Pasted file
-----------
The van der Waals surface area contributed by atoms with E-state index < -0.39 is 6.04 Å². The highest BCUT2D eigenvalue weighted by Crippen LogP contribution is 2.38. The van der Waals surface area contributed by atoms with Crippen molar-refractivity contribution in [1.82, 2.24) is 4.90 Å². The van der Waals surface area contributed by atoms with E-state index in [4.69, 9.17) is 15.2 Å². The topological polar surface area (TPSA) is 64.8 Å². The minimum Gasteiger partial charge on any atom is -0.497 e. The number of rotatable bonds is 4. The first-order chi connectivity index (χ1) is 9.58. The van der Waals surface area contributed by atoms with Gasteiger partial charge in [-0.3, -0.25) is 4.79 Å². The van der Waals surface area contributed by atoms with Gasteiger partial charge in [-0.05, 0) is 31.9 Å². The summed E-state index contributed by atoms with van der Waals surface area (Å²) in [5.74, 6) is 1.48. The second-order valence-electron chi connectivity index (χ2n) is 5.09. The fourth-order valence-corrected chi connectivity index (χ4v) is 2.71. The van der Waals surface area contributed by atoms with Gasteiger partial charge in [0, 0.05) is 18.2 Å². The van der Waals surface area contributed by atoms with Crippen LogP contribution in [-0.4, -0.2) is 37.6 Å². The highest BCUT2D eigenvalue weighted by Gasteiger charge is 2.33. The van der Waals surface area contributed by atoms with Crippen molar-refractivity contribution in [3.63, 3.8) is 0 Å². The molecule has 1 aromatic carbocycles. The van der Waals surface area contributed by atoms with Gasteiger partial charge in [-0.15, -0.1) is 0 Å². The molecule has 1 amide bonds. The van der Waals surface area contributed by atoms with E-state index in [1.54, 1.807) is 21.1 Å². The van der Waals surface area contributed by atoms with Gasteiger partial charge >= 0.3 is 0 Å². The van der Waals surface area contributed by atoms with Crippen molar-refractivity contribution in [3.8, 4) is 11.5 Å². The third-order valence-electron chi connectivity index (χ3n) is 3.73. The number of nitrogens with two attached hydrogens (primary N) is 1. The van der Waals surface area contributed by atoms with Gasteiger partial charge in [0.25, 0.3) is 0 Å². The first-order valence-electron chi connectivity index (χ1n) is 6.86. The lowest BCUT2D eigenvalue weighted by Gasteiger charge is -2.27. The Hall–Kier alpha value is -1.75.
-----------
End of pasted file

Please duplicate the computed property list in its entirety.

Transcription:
The van der Waals surface area contributed by atoms with E-state index < -0.39 is 6.04 Å². The highest BCUT2D eigenvalue weighted by Crippen LogP contribution is 2.38. The van der Waals surface area contributed by atoms with Crippen molar-refractivity contribution in [1.82, 2.24) is 4.90 Å². The van der Waals surface area contributed by atoms with E-state index in [4.69, 9.17) is 15.2 Å². The topological polar surface area (TPSA) is 64.8 Å². The minimum Gasteiger partial charge on any atom is -0.497 e. The number of rotatable bonds is 4. The first-order chi connectivity index (χ1) is 9.58. The van der Waals surface area contributed by atoms with Gasteiger partial charge in [-0.3, -0.25) is 4.79 Å². The van der Waals surface area contributed by atoms with Gasteiger partial charge in [-0.05, 0) is 31.9 Å². The summed E-state index contributed by atoms with van der Waals surface area (Å²) in [5.74, 6) is 1.48. The second-order valence-electron chi connectivity index (χ2n) is 5.09. The fourth-order valence-corrected chi connectivity index (χ4v) is 2.71. The van der Waals surface area contributed by atoms with Gasteiger partial charge in [0, 0.05) is 18.2 Å². The van der Waals surface area contributed by atoms with Crippen LogP contribution in [-0.4, -0.2) is 37.6 Å². The highest BCUT2D eigenvalue weighted by Gasteiger charge is 2.33. The van der Waals surface area contributed by atoms with Crippen molar-refractivity contribution in [3.63, 3.8) is 0 Å². The molecule has 1 aromatic carbocycles. The van der Waals surface area contributed by atoms with Gasteiger partial charge in [-0.15, -0.1) is 0 Å². The molecule has 1 amide bonds. The van der Waals surface area contributed by atoms with E-state index in [1.54, 1.807) is 21.1 Å². The van der Waals surface area contributed by atoms with Gasteiger partial charge >= 0.3 is 0 Å². The van der Waals surface area contributed by atoms with Crippen molar-refractivity contribution in [3.8, 4) is 11.5 Å². The third-order valence-electron chi connectivity index (χ3n) is 3.73. The number of nitrogens with two attached hydrogens (primary N) is 1. The van der Waals surface area contributed by atoms with Gasteiger partial charge in [0.25, 0.3) is 0 Å². The first-order valence-electron chi connectivity index (χ1n) is 6.86. The lowest BCUT2D eigenvalue weighted by Gasteiger charge is -2.27. The Hall–Kier alpha value is -1.75.